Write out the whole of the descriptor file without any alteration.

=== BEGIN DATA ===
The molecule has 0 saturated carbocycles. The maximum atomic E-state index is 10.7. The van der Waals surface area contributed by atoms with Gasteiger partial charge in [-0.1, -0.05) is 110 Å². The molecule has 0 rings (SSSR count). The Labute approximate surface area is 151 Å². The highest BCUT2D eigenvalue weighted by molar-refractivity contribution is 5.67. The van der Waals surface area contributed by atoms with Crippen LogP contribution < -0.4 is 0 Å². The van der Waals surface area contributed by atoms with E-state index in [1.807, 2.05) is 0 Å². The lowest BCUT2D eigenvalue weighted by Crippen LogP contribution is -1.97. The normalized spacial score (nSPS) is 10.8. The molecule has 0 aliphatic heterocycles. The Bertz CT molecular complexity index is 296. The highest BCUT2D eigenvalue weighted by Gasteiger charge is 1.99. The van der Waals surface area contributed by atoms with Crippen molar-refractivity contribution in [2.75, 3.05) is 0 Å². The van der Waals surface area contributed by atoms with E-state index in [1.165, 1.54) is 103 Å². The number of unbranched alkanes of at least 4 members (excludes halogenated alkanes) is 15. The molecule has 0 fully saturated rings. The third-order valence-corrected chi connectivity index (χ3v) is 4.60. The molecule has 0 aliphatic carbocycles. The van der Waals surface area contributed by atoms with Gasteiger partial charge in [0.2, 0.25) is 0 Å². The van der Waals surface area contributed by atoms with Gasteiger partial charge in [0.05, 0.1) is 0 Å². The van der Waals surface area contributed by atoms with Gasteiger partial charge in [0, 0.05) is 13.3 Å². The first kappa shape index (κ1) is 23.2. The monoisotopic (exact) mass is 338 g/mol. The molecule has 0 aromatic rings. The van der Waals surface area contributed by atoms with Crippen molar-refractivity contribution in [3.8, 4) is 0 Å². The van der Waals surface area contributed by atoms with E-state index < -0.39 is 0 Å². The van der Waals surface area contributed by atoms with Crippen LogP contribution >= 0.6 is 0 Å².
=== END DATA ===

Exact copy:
The molecule has 0 saturated carbocycles. The maximum atomic E-state index is 10.7. The van der Waals surface area contributed by atoms with Gasteiger partial charge in [-0.1, -0.05) is 110 Å². The molecule has 0 rings (SSSR count). The Labute approximate surface area is 151 Å². The highest BCUT2D eigenvalue weighted by molar-refractivity contribution is 5.67. The van der Waals surface area contributed by atoms with Crippen LogP contribution < -0.4 is 0 Å². The van der Waals surface area contributed by atoms with E-state index in [1.807, 2.05) is 0 Å². The lowest BCUT2D eigenvalue weighted by Crippen LogP contribution is -1.97. The normalized spacial score (nSPS) is 10.8. The molecule has 0 aliphatic heterocycles. The Bertz CT molecular complexity index is 296. The highest BCUT2D eigenvalue weighted by Gasteiger charge is 1.99. The van der Waals surface area contributed by atoms with Crippen molar-refractivity contribution in [2.75, 3.05) is 0 Å². The van der Waals surface area contributed by atoms with E-state index in [1.165, 1.54) is 103 Å². The number of unbranched alkanes of at least 4 members (excludes halogenated alkanes) is 15. The molecule has 0 fully saturated rings. The third-order valence-corrected chi connectivity index (χ3v) is 4.60. The molecule has 0 aliphatic carbocycles. The van der Waals surface area contributed by atoms with Gasteiger partial charge in [0.2, 0.25) is 0 Å². The van der Waals surface area contributed by atoms with Gasteiger partial charge in [0.05, 0.1) is 0 Å². The van der Waals surface area contributed by atoms with Gasteiger partial charge in [0, 0.05) is 13.3 Å². The first kappa shape index (κ1) is 23.2. The monoisotopic (exact) mass is 338 g/mol. The molecule has 0 aromatic rings. The van der Waals surface area contributed by atoms with Crippen molar-refractivity contribution in [3.8, 4) is 0 Å². The van der Waals surface area contributed by atoms with E-state index < -0.39 is 0 Å². The van der Waals surface area contributed by atoms with Crippen LogP contribution >= 0.6 is 0 Å².